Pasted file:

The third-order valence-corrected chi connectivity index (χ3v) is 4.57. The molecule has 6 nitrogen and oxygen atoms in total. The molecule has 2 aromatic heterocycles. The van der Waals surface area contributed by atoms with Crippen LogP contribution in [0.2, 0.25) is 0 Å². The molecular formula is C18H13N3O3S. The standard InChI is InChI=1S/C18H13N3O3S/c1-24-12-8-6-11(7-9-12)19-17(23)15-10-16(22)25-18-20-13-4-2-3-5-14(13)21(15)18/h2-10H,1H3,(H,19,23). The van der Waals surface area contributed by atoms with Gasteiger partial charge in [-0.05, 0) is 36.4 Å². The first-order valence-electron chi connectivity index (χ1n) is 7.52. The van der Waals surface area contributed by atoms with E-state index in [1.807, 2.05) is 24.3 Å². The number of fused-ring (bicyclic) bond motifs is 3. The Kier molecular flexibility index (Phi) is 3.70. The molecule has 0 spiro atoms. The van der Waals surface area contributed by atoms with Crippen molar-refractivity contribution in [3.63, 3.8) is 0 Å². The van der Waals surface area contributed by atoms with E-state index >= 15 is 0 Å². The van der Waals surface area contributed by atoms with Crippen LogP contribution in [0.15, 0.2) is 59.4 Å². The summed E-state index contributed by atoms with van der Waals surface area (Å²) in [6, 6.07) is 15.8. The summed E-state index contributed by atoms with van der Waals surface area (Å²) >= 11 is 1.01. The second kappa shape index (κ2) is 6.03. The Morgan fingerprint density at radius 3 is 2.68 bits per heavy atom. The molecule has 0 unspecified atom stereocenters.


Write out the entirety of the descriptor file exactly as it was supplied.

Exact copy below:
The third-order valence-corrected chi connectivity index (χ3v) is 4.57. The molecule has 6 nitrogen and oxygen atoms in total. The molecule has 2 aromatic heterocycles. The van der Waals surface area contributed by atoms with Crippen LogP contribution in [0.2, 0.25) is 0 Å². The molecular formula is C18H13N3O3S. The standard InChI is InChI=1S/C18H13N3O3S/c1-24-12-8-6-11(7-9-12)19-17(23)15-10-16(22)25-18-20-13-4-2-3-5-14(13)21(15)18/h2-10H,1H3,(H,19,23). The van der Waals surface area contributed by atoms with Gasteiger partial charge in [-0.05, 0) is 36.4 Å². The first-order valence-electron chi connectivity index (χ1n) is 7.52. The van der Waals surface area contributed by atoms with E-state index in [1.807, 2.05) is 24.3 Å². The number of fused-ring (bicyclic) bond motifs is 3. The Kier molecular flexibility index (Phi) is 3.70. The molecule has 0 spiro atoms. The van der Waals surface area contributed by atoms with Crippen molar-refractivity contribution in [3.63, 3.8) is 0 Å². The van der Waals surface area contributed by atoms with E-state index >= 15 is 0 Å². The van der Waals surface area contributed by atoms with Crippen LogP contribution in [0.15, 0.2) is 59.4 Å². The summed E-state index contributed by atoms with van der Waals surface area (Å²) in [6, 6.07) is 15.8. The summed E-state index contributed by atoms with van der Waals surface area (Å²) >= 11 is 1.01. The second kappa shape index (κ2) is 6.03. The Morgan fingerprint density at radius 3 is 2.68 bits per heavy atom. The molecule has 0 unspecified atom stereocenters.